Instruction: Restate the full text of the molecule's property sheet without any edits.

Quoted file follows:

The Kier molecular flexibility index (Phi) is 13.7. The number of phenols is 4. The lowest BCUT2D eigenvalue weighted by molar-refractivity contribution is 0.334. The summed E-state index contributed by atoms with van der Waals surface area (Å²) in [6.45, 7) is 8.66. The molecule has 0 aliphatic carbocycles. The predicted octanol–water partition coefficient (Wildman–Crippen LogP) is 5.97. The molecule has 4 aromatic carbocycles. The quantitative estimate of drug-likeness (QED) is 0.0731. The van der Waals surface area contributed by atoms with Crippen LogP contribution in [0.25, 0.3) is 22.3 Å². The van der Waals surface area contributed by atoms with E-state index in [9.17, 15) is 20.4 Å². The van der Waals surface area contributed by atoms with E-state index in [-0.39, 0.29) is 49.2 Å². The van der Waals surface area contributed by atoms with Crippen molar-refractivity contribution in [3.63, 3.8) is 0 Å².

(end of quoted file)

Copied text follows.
The Kier molecular flexibility index (Phi) is 13.7. The number of phenols is 4. The lowest BCUT2D eigenvalue weighted by molar-refractivity contribution is 0.334. The summed E-state index contributed by atoms with van der Waals surface area (Å²) in [6.45, 7) is 8.66. The molecule has 0 aliphatic carbocycles. The predicted octanol–water partition coefficient (Wildman–Crippen LogP) is 5.97. The molecule has 4 aromatic carbocycles. The quantitative estimate of drug-likeness (QED) is 0.0731. The van der Waals surface area contributed by atoms with Crippen LogP contribution in [0.25, 0.3) is 22.3 Å². The van der Waals surface area contributed by atoms with E-state index in [9.17, 15) is 20.4 Å². The van der Waals surface area contributed by atoms with E-state index in [-0.39, 0.29) is 49.2 Å². The van der Waals surface area contributed by atoms with Crippen molar-refractivity contribution in [3.63, 3.8) is 0 Å².